The Data Center block of a campus network also known as “ server farm” can be considered as another block of the campus LAN that uses the same hierarchical design model, however in the data center there are some factors and design requirements that are different from a normal access-distribution switches design such as port capacity, ~0% of oversubsecription and more specialised services can be introduced like firewalling and loadbalcing services. For small and medium data center the collapsed design model ( two-Tier) can be used without the need to a dedicated data center core
Using Cisco's next generation data cneter switches “Nexus Series Switches” can significantly improve the performance, reliability and redundancy of the data center by providing
High performance switching and software/hardware redundancy
Non-blocking end-to-end topology with vPC technology
Support of smart data cneter interconnect DCI technologies such as OTV that provide the ability to expand layer 2 network over a layer link/cloud
Ability to provide end to end unified fabric of IP and fiber channel over Ethernet FCoE
Fabric Extender Technology, Cisco Fabric Extender Technology comprises of technologies that enable fabric extensibility with simplified management enabling the switching access layer to extend and expand all the way to the server hypervisor as the customer’s business grows
In a typical hierarchal campus network, the distribution layer/block is considered as the demarcation point between layer 2 and layer 3 domains where layer 3 uplinks participate in the campus core routing using an interior routing protocol IGP which can help to interconnect multiple campus distribution blocks together for end to end campus connectivity. As a result the selection of the IGP is important to a redundant and reliable IP/routing reachability within the campus taking into consideration scalability and the ability of the network to grow with minimal changes/impact to the network and routing design. Some of the factors that can be considered for slecting an IGP for a campus LAN:
Size of the network e.g. number of L3 hopes and expected future growth
Convergence time e.g. OSPF and EIGRP can converge during a link/path failure quicker than RIP
Support for variable length subnet mask (VLSM)
Support of route summarization
For more details refer to the following link, cisco Borderless campus design, routing resign principles:
Network devices/hosts connected to the access layer switches need to connect via IP to a gateway that provides (FHRP). In a hierarchical campus network if a virtual switch mechanism was not used at the distribution layer such as Cisco VSS, then the distribution layer switches need to provide the FHRP service e.g. HSRP.
For more details around FHRP refer to the following link:
In a modern Campus network the demand on having multiple logical groups such as users, services, applications..etc to be separated within the campus network for security and other business requirements is increasing. Network virtualization is the most suitable solution for this type of requirements where multiple logical isolated networks can be created over one common physical network.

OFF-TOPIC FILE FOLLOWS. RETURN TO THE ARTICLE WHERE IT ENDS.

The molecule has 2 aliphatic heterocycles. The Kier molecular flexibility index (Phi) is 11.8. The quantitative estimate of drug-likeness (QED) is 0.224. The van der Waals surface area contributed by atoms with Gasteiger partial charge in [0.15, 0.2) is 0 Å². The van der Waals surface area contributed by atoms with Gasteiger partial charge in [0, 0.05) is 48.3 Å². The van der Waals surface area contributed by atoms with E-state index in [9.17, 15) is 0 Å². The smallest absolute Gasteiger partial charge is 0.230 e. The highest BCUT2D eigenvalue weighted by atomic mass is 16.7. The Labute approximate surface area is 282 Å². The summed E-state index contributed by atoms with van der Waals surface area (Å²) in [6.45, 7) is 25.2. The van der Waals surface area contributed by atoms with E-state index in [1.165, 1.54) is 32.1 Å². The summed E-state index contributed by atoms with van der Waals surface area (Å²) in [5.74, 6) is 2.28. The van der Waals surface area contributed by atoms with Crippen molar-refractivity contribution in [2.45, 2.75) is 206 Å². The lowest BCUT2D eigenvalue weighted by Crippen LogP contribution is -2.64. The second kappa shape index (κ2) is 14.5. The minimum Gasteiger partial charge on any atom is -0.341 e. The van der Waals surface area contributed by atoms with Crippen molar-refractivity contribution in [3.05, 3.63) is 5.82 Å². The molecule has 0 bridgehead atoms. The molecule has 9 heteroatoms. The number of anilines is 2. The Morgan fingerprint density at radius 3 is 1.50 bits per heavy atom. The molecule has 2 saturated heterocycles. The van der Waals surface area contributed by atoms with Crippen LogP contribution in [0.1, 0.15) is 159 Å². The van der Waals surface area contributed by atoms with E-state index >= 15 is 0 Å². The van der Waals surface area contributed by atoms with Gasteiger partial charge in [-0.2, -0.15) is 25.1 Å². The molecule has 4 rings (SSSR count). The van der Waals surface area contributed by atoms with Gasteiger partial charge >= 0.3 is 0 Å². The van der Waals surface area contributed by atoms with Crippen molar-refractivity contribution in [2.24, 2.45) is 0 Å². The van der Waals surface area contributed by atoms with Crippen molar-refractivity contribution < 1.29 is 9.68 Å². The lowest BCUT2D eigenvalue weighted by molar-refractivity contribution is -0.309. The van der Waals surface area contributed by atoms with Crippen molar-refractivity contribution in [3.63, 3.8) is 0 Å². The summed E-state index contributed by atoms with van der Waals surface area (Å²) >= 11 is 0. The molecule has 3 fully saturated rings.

Cisco network virtualization divides the network into three main logical areas:
The need of a highly available network is not a new requirement, however with the increased number of services and communications that utilise the underlying IP network infrastructure systems and network, availability become crucial and one of the main elements of the campus network that need to be considered during planning and design phases. The flowing three major network resiliency requirements as described by Cisco Borderless design guide 1.0 cover most of the common types of failure conditions. Depending on the LAN design tier, the resiliency option appropriate to the role and network service type must be deployed:
Network resiliency: Provides redundancy during physical link failures, such as fiber cut, bad transceivers, incorrect cabling, and so on.
Device resiliency: Protects the network during abnormal node failure triggered by hardware or software, such as software crashes, a non-responsive supervisor, and so on.
Operational resiliency: Enables resiliency capabilities to the next level, providing complete network availability even during planned network outages using In Service Software Upgrade (ISSU) features.
Although redundant components within a single device are valuable, however the best availability ratio can be achieved with completely separate devices and paths
According to Cisco Medianet QoS campus design, the primary role of QoS in medianet campus networks is not to control latency or jitter (as it is in the WAN/VPN), but to manage packet loss. In GE/10GE campus networks, it takes only a few milliseconds of congestion to cause instantaneous buffer overruns resulting in packet drops. Medianet applications—particularly HD video applications—are extremely sensitive to packet drops, to the point where even 1 packet dropped in 10,000 is discernible by the end-user.
Classification, marking, policing, queuing, and congestion avoidance are therefore critical QoS functions that are optimally performed within the medianet campus network,
Four strategic QoS design principles that apply to campus QoS deployments include:
Always perform QoS in hardware rather than software when a choice exists.
Classify and mark applications as close to their sources as technically and administratively feasible.
Police unwanted traffic flows as close to their sources as possible.
Enable queuing policies at every node where the potential for congestion exists,